Barking Up a New Tree

In 2017, The Arizona Pet Project began offering financial assistance and resources to pets and families in our community by implementing a shelter program called S.I.T. Stay (Shelter Intervention Team, Helping Pets Stay in Homes).

Through this program, a full-time Arizona Pet Project counselor has been hired and placed at a local shelter where the demand for assistance is high. This employee works with pet owners to provide counseling and resource referral services to keep pets with the people who love them- just like Suzy and Joe below.

In 2017, our shelter intervention program successfully prevented over 700 dogs and cats from entering the shelter, keeping them with their loving families. By doing so, we saved the shelter an estimated $700,000.00– freeing up critical resources to focus on the pets that do not have families yet.

Thanks to your support, 1,400  pets were kept with their loving families and out of the shelter in 2018.

97% of the families surveyed have been able to keep their pets in the home six months after receiving help through this program.

Read more of the incredible stories of families and pets we have helped with your support on our blog.

It’s a Dying Shame

Pets provide comfort, companionship, and improve the over-all well being of their family members. For this reason, The Arizona Pet Project believes everyone should enjoy pet ownership but sadly, it’s often the people who need their pets the most, who are forced to surrender them to shelters, where the pets face an increased risk of euthanasia.

Many families seeking support are members of the community who greatly benefit from the human-animal bond they share with their pets. In some cases pets are the only family these individuals have- just like Latisha and King pictured here.

Servicemen left a side gate open and King ran away. When Latisha finally found him at the shelter, she could not afford the city-mandated fee for his food, board, and other expenses incurred during his stay. With your help, we covered the fee to send King home with the person who loves him most.  Latisha described, “King is my best friend, I struggle with PTSD and he has always been there for me. I don’t know what I would have done without your help.”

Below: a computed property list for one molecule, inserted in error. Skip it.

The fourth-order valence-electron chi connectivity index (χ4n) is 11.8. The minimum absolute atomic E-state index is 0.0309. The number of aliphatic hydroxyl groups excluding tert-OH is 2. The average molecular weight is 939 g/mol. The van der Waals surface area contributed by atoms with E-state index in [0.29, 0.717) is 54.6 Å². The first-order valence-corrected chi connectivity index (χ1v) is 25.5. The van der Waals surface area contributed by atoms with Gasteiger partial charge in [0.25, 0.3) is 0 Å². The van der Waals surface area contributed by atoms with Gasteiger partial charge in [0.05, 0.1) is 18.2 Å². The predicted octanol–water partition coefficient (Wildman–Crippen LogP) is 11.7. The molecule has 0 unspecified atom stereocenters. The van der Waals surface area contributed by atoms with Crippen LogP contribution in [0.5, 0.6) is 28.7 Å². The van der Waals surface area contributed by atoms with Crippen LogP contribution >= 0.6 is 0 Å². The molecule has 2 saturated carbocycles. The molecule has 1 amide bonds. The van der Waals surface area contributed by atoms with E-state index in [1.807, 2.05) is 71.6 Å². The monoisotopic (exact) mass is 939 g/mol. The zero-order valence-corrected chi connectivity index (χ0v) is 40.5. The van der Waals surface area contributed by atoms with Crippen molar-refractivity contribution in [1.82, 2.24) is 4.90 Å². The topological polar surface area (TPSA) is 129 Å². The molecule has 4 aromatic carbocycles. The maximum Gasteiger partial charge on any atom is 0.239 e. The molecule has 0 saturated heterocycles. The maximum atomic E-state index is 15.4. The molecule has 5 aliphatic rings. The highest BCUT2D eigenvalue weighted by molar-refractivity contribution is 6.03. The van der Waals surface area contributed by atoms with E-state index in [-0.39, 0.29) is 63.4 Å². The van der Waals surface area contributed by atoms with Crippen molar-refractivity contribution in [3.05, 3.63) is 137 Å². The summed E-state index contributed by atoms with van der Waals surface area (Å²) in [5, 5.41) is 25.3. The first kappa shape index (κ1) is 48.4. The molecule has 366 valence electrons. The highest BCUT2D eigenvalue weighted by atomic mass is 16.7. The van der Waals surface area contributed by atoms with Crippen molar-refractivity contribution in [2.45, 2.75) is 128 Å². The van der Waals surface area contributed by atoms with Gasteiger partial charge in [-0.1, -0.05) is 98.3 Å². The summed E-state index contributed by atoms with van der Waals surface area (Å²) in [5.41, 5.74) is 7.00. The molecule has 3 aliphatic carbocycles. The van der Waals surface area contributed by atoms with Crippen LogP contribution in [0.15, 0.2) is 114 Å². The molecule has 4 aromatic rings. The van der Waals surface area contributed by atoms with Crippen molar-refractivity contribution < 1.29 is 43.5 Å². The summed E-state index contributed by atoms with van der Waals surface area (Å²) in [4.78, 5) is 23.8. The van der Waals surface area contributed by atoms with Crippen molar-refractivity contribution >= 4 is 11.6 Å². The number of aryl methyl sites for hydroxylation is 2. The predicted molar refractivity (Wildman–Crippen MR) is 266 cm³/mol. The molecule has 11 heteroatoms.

Oftentimes, people surrender pets due to a lack of financial resources tied to a sudden change in circumstances. These circumstances may include:

  • Pet or owner illness
  • Costs associated with a move (pet deposit, transportation, etc.)
  • Owner homelessness
  • Divorce
  • Pet age or health
  • Behavioral challenges

These pet owners love their pets, but are unable to pay for the expense of care—situations which in most cases could be resolved for an average cost of $175.00. Head to our blog to read about these families and their stories.

Prevention Through Collaboration

In order directly impact our overburdened shelter system, our program is focused on the point of surrender which is why our counselor is based at Maricopa County Animal Care & Control. Learn how the intervention process works in this short video:

When presented with financial assistance and resources as a way to keep their pets in their homes, over 98% of pet owners agreed to talk to a counselor to explore their options.

In 2018, we provided resources and community referrals for over 4,000 families seeking services. In order to do so, The Arizona Pet Project is proud to collaborate with numerous pet-focused organizations and human service agencies to provide alternatives to surrender to as many families as possible.


Veterinary Costs Up 60 %

Veterinary costs to the community have increased 60% over the past 10 years and are expected to continue to rise.

There are several low-cost clinics to assist pet owners in need, but none offer free services for families in extreme financial distress.

Owner Surrendered Animals Face Euthanasia Rates 20% Higher

Owner surrenders are nearly 20% more likely to be euthanized than strays.